The UK Government announced its intention to introduce changes in the tax treatment of non-UK domiciliaries (non-doms) in the Summer Budget of 2015. A process of consultation on those changes has been ongoing. We have been provided with some draft legislation on the new definition of a non-UK domicile, but the details of some of the reforms had been withheld until the publication of a consultation document that was issued on 19 August 2016.
There are still some areas where more information is required, and the details are not finalised, but we do, at last, have a better sense of what the post 6 April 2017 regime will look like.
There has been some movement from the last consultation position that is helpful, but the changes to the proposals for the treatment of offshore trusts is not as beneficial as initially thought.
The changes include:
- a new concept of 'deemed UK domicile' for those who have been UK resident for more than 15 out of the previous 20 years, which applies to all direct taxes;
- transitional provisions which allow a tax-free rebasing of foreign assets in certain circumstances, as well as a limited ability to unravel historic funds held overseas which could otherwise not be remitted to the UK without a tax charge;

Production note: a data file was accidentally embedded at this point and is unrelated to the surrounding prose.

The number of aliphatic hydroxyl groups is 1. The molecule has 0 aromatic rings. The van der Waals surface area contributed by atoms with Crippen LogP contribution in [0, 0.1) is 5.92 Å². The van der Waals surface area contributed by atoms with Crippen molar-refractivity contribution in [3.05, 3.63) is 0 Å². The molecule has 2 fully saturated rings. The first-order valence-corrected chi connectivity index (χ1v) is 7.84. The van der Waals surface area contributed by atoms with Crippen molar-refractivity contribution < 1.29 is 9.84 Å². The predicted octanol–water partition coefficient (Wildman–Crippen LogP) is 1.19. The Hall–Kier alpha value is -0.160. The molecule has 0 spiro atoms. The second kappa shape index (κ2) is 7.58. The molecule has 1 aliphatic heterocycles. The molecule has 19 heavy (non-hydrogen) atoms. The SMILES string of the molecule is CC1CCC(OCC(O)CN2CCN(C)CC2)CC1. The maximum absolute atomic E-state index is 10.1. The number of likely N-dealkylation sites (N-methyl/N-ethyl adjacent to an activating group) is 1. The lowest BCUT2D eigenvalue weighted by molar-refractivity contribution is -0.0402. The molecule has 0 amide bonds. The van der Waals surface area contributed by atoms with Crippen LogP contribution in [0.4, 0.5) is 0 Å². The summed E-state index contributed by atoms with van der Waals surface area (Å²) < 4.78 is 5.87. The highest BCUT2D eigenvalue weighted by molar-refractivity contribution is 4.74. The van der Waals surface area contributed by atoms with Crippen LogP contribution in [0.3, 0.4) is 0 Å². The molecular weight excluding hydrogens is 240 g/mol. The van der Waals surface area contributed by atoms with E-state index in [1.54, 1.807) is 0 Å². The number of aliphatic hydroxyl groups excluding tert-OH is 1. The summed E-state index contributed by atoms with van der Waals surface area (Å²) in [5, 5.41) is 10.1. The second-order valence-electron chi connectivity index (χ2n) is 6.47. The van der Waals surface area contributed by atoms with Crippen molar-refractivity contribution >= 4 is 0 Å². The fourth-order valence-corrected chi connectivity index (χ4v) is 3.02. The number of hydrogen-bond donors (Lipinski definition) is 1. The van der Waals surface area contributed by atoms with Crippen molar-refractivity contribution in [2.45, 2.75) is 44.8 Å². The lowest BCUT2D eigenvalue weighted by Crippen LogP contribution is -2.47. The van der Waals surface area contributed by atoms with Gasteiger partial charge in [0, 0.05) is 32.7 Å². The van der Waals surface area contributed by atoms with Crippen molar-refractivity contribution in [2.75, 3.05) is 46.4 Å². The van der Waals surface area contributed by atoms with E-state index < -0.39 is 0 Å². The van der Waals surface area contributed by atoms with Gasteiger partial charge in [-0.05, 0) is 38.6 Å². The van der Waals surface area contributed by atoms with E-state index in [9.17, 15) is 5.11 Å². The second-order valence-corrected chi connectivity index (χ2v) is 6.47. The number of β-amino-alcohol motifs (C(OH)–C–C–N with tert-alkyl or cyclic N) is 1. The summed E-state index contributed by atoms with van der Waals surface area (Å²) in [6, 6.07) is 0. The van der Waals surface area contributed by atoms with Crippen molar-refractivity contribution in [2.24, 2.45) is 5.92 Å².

- changing the treatment of offshore structures, such as trusts settled by an overseas company, where held by deemed UK domiciliaries;
- people who were born in the UK with a UK domicile of origin and who acquired a non-UK domicile after leaving the UK will be treated as UK domiciled if they return to the UK;
- subjecting UK residential property to inheritance tax where it is held through offshore structures, even where the beneficial owner is not resident in the UK.
It is understood that further changes are due to be announced. The next likely update can be expected on 5 December 2016, on publication of the draft 2017 Finance Bill. However, the rules may still then be subject to change and this will leave affected individuals and structures very little time to plan what action to take before 5 April 2017.
For more information about how Moore Stephens can help you, please contact Simon Baylis